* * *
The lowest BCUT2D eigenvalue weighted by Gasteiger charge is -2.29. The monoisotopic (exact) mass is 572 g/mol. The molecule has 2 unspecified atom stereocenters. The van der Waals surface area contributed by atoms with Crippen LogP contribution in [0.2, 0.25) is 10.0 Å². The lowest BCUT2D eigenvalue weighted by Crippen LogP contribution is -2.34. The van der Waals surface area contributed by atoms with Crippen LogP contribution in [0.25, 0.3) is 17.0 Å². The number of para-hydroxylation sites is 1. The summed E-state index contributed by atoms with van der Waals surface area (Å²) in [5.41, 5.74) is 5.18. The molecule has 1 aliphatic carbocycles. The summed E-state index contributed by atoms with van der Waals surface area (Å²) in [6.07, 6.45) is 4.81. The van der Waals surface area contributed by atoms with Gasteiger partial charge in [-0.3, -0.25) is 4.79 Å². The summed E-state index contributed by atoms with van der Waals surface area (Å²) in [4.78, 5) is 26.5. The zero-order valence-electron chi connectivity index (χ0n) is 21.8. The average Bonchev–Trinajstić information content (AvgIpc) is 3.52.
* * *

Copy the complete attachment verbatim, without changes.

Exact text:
The lowest BCUT2D eigenvalue weighted by Gasteiger charge is -2.29. The monoisotopic (exact) mass is 572 g/mol. The molecule has 2 unspecified atom stereocenters. The van der Waals surface area contributed by atoms with Crippen LogP contribution in [0.2, 0.25) is 10.0 Å². The lowest BCUT2D eigenvalue weighted by Crippen LogP contribution is -2.34. The van der Waals surface area contributed by atoms with Crippen LogP contribution in [0.25, 0.3) is 17.0 Å². The number of para-hydroxylation sites is 1. The summed E-state index contributed by atoms with van der Waals surface area (Å²) in [5.41, 5.74) is 5.18. The molecule has 1 aliphatic carbocycles. The summed E-state index contributed by atoms with van der Waals surface area (Å²) in [6.07, 6.45) is 4.81. The van der Waals surface area contributed by atoms with Gasteiger partial charge in [-0.3, -0.25) is 4.79 Å². The summed E-state index contributed by atoms with van der Waals surface area (Å²) in [4.78, 5) is 26.5. The zero-order valence-electron chi connectivity index (χ0n) is 21.8. The average Bonchev–Trinajstić information content (AvgIpc) is 3.52.